Vincent Quah’s eyes were opened to the potential of technology as a learning tool while he was teaching molecular genetics.
“Teaching something that you cannot see with your eyes, and getting students to visualise that, was very challenging. What did we have at that time? Words and textbooks, that’s all we had,” he said.
Chancing upon a simulation software, Quah presented it to his students, who were then able to understand what he had been trying to describe.
“They could see for themselves using a visual,” he said, “and that’s a very powerful medium and mechanism.”
This experience set into motion Quah’s move into technology.
His career in tech has seen him spend nine years at Microsoft, in roles including technical evangelist for the Windows Phone and APAC Academic Lead, and a year at Samsung as Regional Education Director, before in 2014 taking on the position of regional head of education, research, healthcare, and not-for-profit, APAC public sector at Amazon Web Services (AWS).
Among the key programs Quah looks after in the region is AWS EdStart, an initiative dedicated to supporting startups working in the education sector.
Open to startups addressing a specific education need, that are less than five years old and generating less than US$10 million in annual revenue, the program provides participants with mentorship, training, marketing opportunities, technical support, and AWS promotional credits.
“We know that traditional schools and institutions have a particular growth path as they’re trying to serve the needs of the community, and sometimes they do find themselves constrained in trying to innovate: they have a set curriculum, they have set timings for students to come in…these are all constraints for them to work around,” Quah said.
“That’s where we see a lot of education technologies are coming up, trying to build services and solutions that address these pain points that schools and institutions find themselves facing.”
Quah believes EdStart has three broad offerings for startups: it provides them with community by connecting them to each other as well as expert mentors, tech support, and the promotional credits.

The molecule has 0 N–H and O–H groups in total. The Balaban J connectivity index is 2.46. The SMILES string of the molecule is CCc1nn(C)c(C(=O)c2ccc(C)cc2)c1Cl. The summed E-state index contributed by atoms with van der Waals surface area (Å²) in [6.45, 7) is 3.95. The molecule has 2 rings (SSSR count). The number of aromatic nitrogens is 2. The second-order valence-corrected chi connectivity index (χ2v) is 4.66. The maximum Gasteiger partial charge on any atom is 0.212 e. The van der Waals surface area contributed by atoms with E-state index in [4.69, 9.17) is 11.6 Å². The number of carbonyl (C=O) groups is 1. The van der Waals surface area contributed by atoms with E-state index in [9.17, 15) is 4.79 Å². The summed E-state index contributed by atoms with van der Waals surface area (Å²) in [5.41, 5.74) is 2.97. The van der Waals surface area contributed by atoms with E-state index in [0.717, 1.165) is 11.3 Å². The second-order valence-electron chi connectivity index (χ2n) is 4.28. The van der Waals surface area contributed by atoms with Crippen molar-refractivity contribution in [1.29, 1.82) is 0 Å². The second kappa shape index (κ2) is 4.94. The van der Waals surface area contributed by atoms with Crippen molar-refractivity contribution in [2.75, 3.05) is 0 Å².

The tech support in particular is critical for scaling startups.
“The range of services [AWS offers] is just so high that it can be a little daunting, so they need help from a technical standpoint to find the right services and the right type of capabilities they should leverage. It may sound very simple, but when you get things right at the beginning it really helps you scale and grow very rapidly,” Quah said.
“You don’t have to go back to retrofit or re-architect all over again. That’s extremely painful.”
Also key is the community element, Quah believes; AWS hosts meetups, pitch days, and receptions for community members.
With EdStart officially launching in Australia in June, it is already working with a number of local edtech startups.
Among them are School Bytes, which has developed an administration software platform to help schools run smoothly, and Saasyan, which has created Saasyan Assure, a reporting solution allowing schools to track what students are searching for and saying online to prevent cyber bullying and promote good digital citizenship.
With Quah speaking to Startup Daily at AWS’ recent re:Invent conference in Las Vegas, where most keynotes focused on big global businesses starting their “cloud journey”, he said programs like EdStart allow AWS to focus on startups – the kinds of companies that were not only its early adopters, but those that still make up a significant portion of its customer base.
“Startup is just one particular segment that’s very important to AWS, because at the very beginning, that’s how AWS became very attractive to developers; it’s self-service and very hands on, with a lot of cool sets of tools where they could play around and build solutions,” he said.
“Now we have the likes of Airbnb and Supercell, where you look back on all those years ago and think, who could have imagined how big they are today?”
Note: The author travelled to re:Invent as a guest of AWS.
Image: Vincent Quah. Source: Supplied.
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